Photo Credit: movie still from PEACE.
In 2016 Adomako Aman’s first film, “DANCING IN THE DARK,” captivated audiences everywhere by exploring the African American and Latinx gay club scene. Since then, he has continued his quest to become a griot for queer people of color and LGBTQ+ narratives.
His latest film, “PEACE,” follows the love story between music producer Daniel, and DJ/artist, Leon. It dives into the complexities of a down-low queer relationship and questions what it means to be at peace. The film was shot in October 2020 during the height of Covid-19 shutdown. Director/writer/actor Adomako Aman, the creative genius, pulled his poetic license to bring this project to life. The two-spirited artist talks about the film’s inspiration, how he brought his own experiences into the project and what’s next.
PrideIndex (PI): Introduce yourself and give a brief synopsis of your life’s journey thus far.
Adomako Aman (AA): My name is Adomako Aman. (Pronounced: uh-doh-much-KOH) I am a filmmaker, photographer and artist based in New York City. I first started off doing Fashion Week, working as a fashion photographer doing a lot of test shoots with different agencies in New York. It progressed into my documentary “DANCING IN THE DARK.“ The film explores the nightlife culture and the Latinx and black communities in New York City. You can find it on YouTube it has over half a million views. From there, I’ve gone off to do several different projects that led me to my recent project, “PEACE.”
PI: Speaking of “PEACE,” it is playing in the film festival circuit. Would you mind sharing the details regarding when and where it will screen?
AA: We started with OutFest Fusion Film Festival in Los Angeles and was recently shown at New Fest. We will be screened at the Seattle Queer Film Festival (October 19) and the Tallgrass Film Fest in Wichita (October 22). I spoke with ABFF and they mentioned that “PEACE” is there third installment of the pride division. I’m excited to show it to a black audience. We will also show at the Indianapolis Queer Film Festival (November 12-23). The film will see about 20 film festivals by March 2022. The journey is fascinating.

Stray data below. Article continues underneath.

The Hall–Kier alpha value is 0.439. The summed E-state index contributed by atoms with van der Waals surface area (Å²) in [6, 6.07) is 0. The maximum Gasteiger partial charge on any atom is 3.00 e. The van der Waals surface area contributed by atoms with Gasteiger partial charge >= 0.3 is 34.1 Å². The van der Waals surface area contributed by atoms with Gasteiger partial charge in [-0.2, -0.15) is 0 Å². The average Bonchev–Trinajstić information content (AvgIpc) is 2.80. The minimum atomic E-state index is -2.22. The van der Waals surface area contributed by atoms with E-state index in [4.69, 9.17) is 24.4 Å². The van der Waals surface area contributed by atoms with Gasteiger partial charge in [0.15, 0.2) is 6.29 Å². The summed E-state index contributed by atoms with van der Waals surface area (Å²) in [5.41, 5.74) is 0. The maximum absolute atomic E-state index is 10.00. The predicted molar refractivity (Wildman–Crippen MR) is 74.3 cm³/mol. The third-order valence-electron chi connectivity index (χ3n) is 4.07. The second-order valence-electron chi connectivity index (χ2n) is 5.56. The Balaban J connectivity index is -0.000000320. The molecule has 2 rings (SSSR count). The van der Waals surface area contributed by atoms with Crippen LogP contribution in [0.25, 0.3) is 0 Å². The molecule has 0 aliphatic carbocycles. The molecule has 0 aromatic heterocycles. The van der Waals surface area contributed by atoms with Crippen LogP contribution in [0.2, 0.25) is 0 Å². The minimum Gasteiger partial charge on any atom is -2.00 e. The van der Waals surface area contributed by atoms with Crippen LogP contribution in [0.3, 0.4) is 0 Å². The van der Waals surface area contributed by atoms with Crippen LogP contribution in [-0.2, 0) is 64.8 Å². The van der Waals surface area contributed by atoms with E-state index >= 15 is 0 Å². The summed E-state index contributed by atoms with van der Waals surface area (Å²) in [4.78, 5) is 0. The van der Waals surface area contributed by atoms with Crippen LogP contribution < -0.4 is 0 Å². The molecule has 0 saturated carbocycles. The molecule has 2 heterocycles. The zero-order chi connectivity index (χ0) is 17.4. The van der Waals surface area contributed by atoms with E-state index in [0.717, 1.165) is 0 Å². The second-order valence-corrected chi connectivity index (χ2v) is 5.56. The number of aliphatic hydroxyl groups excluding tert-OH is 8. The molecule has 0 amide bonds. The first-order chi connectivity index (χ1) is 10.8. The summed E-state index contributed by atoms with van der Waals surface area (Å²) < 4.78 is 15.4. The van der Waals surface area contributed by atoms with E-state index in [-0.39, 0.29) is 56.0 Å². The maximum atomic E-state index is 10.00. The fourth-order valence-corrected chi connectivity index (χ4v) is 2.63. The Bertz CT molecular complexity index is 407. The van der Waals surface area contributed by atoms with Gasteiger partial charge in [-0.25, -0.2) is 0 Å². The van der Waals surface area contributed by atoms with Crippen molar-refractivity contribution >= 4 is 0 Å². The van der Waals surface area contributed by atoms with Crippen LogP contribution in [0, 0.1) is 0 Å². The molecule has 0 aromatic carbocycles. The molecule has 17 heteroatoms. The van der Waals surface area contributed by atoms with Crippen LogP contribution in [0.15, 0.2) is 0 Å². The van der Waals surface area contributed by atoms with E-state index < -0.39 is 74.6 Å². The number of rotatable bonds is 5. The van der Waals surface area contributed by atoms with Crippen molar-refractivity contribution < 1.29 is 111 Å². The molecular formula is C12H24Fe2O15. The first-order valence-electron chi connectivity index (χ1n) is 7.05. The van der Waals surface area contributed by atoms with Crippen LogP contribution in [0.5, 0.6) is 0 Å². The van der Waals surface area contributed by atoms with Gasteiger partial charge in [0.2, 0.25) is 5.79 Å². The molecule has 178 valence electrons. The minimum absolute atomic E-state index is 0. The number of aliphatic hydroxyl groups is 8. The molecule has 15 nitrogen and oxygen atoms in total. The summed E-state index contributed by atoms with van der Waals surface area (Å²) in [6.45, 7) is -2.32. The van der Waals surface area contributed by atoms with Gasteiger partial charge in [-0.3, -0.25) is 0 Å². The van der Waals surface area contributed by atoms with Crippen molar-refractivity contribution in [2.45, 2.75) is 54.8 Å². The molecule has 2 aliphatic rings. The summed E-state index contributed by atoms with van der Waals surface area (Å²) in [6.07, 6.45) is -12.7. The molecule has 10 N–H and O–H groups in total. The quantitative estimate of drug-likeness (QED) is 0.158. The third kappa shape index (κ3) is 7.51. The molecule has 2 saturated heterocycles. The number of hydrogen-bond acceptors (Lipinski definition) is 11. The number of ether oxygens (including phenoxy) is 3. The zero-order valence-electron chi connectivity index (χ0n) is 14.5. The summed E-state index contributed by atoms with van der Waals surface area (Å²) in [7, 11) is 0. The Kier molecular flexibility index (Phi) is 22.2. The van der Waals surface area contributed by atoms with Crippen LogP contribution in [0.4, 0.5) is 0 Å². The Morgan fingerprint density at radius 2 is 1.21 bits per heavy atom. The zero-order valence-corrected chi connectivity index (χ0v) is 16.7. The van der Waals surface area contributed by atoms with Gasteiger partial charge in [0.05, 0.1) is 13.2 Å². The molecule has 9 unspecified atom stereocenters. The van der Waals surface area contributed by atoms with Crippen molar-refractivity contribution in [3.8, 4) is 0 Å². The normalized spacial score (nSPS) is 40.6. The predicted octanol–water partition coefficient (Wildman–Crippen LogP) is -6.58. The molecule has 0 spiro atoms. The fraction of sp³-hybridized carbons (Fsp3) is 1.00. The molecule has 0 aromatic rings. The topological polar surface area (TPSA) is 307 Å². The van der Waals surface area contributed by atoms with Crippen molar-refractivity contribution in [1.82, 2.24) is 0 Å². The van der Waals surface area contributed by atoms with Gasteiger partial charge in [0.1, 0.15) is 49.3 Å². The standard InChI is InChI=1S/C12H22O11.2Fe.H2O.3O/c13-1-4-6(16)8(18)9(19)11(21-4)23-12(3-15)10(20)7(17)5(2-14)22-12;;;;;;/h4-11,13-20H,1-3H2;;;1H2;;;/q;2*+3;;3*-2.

PI: Where did you find your muse for this project?
AA: I like to tap into my own experiences as a queer black man. I wanted to talk about the future of our experiences versus just living the trauma of our past. I believe that too many of our stories end up in trauma and horror. It’s my way of being an activist by telling other stories that I feel are necessary to discuss.
Pi: How did you become a filmmaker?
AA: I’ve always wanted to enter the filmmaking arena but didn’t know how to get started; I’m still in the process of figuring that out right now. I’m passionate about my queer and black queer people, so I decided to start there. “DANCING IN THE DARK,” a project that I directed, created, produced, executive produced, and did the cinematography for, was the first project I devoted all of my energies into. It was a long, strenuous process. The film attracted the attention of folks from as far away as London. I thought maybe I was onto something. My first short film was called “FISH,” which was about three young men who live in the Bronx, and two of them were queer. You might question the identity in the third person, but that was not disclosed. My next project was a queer black love story based on Sade The Sweetest Taboo. After developing a creative partnership with my cinematographer, we went on a film festival journey to create the film “PEACE.”